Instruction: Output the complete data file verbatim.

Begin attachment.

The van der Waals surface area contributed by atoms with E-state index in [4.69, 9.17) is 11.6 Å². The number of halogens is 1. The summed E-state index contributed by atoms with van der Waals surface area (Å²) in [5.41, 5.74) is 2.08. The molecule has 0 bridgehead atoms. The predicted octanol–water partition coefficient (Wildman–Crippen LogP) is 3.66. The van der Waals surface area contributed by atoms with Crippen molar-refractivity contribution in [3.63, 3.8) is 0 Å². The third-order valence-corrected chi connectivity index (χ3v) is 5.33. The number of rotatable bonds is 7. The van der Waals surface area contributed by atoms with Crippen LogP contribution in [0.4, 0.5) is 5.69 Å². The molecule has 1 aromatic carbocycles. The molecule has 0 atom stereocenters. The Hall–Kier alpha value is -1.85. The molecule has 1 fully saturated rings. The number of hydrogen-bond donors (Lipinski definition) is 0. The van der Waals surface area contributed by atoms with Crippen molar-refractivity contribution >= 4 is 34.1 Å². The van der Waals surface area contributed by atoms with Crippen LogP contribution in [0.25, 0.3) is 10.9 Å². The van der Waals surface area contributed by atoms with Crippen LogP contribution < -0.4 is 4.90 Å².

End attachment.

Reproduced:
The van der Waals surface area contributed by atoms with E-state index in [4.69, 9.17) is 11.6 Å². The number of halogens is 1. The summed E-state index contributed by atoms with van der Waals surface area (Å²) in [5.41, 5.74) is 2.08. The molecule has 0 bridgehead atoms. The predicted octanol–water partition coefficient (Wildman–Crippen LogP) is 3.66. The van der Waals surface area contributed by atoms with Crippen molar-refractivity contribution in [3.63, 3.8) is 0 Å². The third-order valence-corrected chi connectivity index (χ3v) is 5.33. The number of rotatable bonds is 7. The van der Waals surface area contributed by atoms with Crippen LogP contribution in [0.4, 0.5) is 5.69 Å². The molecule has 1 aromatic carbocycles. The molecule has 0 atom stereocenters. The Hall–Kier alpha value is -1.85. The molecule has 1 fully saturated rings. The number of hydrogen-bond donors (Lipinski definition) is 0. The van der Waals surface area contributed by atoms with Crippen molar-refractivity contribution >= 4 is 34.1 Å². The van der Waals surface area contributed by atoms with Crippen LogP contribution in [0.25, 0.3) is 10.9 Å². The van der Waals surface area contributed by atoms with Crippen LogP contribution < -0.4 is 4.90 Å².